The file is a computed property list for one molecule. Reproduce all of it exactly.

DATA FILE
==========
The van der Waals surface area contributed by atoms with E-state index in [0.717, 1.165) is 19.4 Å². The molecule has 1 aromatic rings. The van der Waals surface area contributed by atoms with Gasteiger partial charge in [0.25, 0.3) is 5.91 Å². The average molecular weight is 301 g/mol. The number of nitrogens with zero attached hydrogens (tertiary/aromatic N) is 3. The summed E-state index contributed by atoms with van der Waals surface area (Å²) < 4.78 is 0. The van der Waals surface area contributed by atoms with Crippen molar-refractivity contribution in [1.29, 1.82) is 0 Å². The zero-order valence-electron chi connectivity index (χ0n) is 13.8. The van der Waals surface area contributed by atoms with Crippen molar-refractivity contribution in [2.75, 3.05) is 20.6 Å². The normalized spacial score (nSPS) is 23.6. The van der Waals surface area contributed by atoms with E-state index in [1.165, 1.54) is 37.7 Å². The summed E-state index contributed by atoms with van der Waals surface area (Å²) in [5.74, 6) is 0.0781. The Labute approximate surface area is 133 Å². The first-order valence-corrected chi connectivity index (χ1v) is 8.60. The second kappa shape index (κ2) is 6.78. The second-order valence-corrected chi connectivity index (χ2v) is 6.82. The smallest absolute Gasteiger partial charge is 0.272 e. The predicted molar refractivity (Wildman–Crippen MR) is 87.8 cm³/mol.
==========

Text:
The van der Waals surface area contributed by atoms with E-state index in [0.717, 1.165) is 19.4 Å². The molecule has 1 aromatic rings. The van der Waals surface area contributed by atoms with Gasteiger partial charge in [0.25, 0.3) is 5.91 Å². The average molecular weight is 301 g/mol. The number of nitrogens with zero attached hydrogens (tertiary/aromatic N) is 3. The summed E-state index contributed by atoms with van der Waals surface area (Å²) < 4.78 is 0. The van der Waals surface area contributed by atoms with Crippen molar-refractivity contribution in [1.29, 1.82) is 0 Å². The zero-order valence-electron chi connectivity index (χ0n) is 13.8. The van der Waals surface area contributed by atoms with Crippen molar-refractivity contribution in [2.75, 3.05) is 20.6 Å². The normalized spacial score (nSPS) is 23.6. The van der Waals surface area contributed by atoms with E-state index in [1.165, 1.54) is 37.7 Å². The summed E-state index contributed by atoms with van der Waals surface area (Å²) in [5.74, 6) is 0.0781. The Labute approximate surface area is 133 Å². The first-order valence-corrected chi connectivity index (χ1v) is 8.60. The second kappa shape index (κ2) is 6.78. The second-order valence-corrected chi connectivity index (χ2v) is 6.82. The smallest absolute Gasteiger partial charge is 0.272 e. The predicted molar refractivity (Wildman–Crippen MR) is 87.8 cm³/mol.